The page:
Advisors who are open and transparent about their fees and services can develop long-lasting relationships with their affluent clients, according to Cerulli Associates.

Perspective clients with at least $100,000 in investable assets looking to bring on an advisor can get intimidated or confused by an advisor’s fee structure, the research company says in a new report.

The research found that 46% of about 2,000 affluent investors surveyed said that cost transparency is one of the most difficult aspects of working with an advisor. Meanwhile, 28% cited the general cost of working with an advisor.

“In the advisor space, [payment is] not in dollars, it’s fees and that can be a little confusing at times,” said John McKenna, a research analyst at Cerulli. “Advisors can offer a lot of products and a lot of help that you can’t get from a brokerage, but people need to understand the fee structure.”

A prospective client may not understand what a basis point is or how often their advisor charges fees, so advisors should explain their fee structure to clients in plain language and not overwhelm them with financial jargon, McKenna explained.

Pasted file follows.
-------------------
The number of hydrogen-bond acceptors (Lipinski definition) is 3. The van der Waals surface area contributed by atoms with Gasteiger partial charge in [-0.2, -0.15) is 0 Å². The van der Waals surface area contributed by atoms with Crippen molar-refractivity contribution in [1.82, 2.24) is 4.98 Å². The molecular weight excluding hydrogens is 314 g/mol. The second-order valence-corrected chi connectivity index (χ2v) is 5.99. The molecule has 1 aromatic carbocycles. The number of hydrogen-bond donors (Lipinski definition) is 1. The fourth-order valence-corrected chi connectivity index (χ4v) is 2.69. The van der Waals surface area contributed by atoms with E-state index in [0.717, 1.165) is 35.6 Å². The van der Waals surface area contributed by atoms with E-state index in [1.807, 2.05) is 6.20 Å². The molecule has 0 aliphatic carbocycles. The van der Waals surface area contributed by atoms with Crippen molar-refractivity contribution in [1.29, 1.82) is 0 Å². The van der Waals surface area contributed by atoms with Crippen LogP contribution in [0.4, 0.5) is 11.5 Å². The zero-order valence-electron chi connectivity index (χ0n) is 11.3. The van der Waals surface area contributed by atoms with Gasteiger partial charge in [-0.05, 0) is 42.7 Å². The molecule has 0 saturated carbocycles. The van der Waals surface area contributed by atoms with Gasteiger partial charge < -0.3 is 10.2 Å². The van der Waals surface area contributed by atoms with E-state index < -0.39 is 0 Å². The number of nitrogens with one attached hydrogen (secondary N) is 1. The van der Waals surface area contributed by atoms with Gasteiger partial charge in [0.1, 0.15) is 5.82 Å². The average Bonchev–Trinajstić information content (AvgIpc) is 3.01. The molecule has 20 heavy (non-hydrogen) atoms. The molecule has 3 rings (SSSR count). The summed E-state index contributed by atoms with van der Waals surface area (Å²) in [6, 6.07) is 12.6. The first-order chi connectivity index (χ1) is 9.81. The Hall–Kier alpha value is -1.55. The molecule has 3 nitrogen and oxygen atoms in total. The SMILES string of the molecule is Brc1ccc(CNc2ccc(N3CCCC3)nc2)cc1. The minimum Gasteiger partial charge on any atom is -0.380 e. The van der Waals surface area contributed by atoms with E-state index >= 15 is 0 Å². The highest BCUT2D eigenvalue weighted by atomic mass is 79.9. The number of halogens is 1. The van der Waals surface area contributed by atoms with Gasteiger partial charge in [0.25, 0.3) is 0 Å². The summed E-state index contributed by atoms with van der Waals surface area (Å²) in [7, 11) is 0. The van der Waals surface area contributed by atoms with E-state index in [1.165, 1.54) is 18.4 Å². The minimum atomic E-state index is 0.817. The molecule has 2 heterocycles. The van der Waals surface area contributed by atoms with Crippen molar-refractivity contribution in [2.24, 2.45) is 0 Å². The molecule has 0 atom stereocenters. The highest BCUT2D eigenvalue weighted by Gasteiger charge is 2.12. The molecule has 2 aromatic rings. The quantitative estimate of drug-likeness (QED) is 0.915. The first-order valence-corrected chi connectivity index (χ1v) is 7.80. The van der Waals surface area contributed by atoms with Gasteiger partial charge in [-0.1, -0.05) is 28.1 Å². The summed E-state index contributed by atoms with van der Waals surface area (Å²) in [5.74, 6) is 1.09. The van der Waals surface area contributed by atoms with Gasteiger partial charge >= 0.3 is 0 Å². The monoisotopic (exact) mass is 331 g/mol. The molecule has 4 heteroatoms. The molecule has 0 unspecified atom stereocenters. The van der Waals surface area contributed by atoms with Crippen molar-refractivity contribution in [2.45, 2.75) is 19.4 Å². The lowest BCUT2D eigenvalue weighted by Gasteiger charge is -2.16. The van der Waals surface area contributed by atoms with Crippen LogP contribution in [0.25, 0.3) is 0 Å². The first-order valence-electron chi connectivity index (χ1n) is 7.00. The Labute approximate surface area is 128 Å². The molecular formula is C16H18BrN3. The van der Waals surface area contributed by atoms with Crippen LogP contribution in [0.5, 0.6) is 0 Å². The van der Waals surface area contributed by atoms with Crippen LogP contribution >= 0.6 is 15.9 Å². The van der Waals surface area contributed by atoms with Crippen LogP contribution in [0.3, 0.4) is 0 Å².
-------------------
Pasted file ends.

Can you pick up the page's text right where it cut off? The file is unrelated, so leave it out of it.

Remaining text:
An advisor must explain the services they provide because it allows the client to understand why they are paying those fees, he said.

“You have to really impress upon them the value-add of having an in-person advisor that you can talk to and who is looking at things from a holistic perspective and the all-out perspective rather than just percentages and lines on a chart,” McKenna said.

Cerulli found that just 11% of those surveyed who work closely with an advisor said that the costs are not transparent, while only 12% said they are too high.

“Once you become an advised client ... the worry about cost and the worry about expense does drift away because by that point, you’ve been with them enough times you have experienced what a financial advisor can offer you,” McKenna said. “In a sense, it does make it easier once they’re advised.”

If the client has that comfortable relationship with their advisor, they are not only likely to stay with them for years to come, but it also increases the likelihood that their spouse or children will continue with them after they are gone.

“[Strong communication] really does help build the relationship [as] it solidifies the relationship and makes the investors less likely to jump ship,” McKenna said. “It’s when the relationship is lukewarm is when it’s a problem [because] when it feels purely transactional that’s usually when people start looking elsewhere.”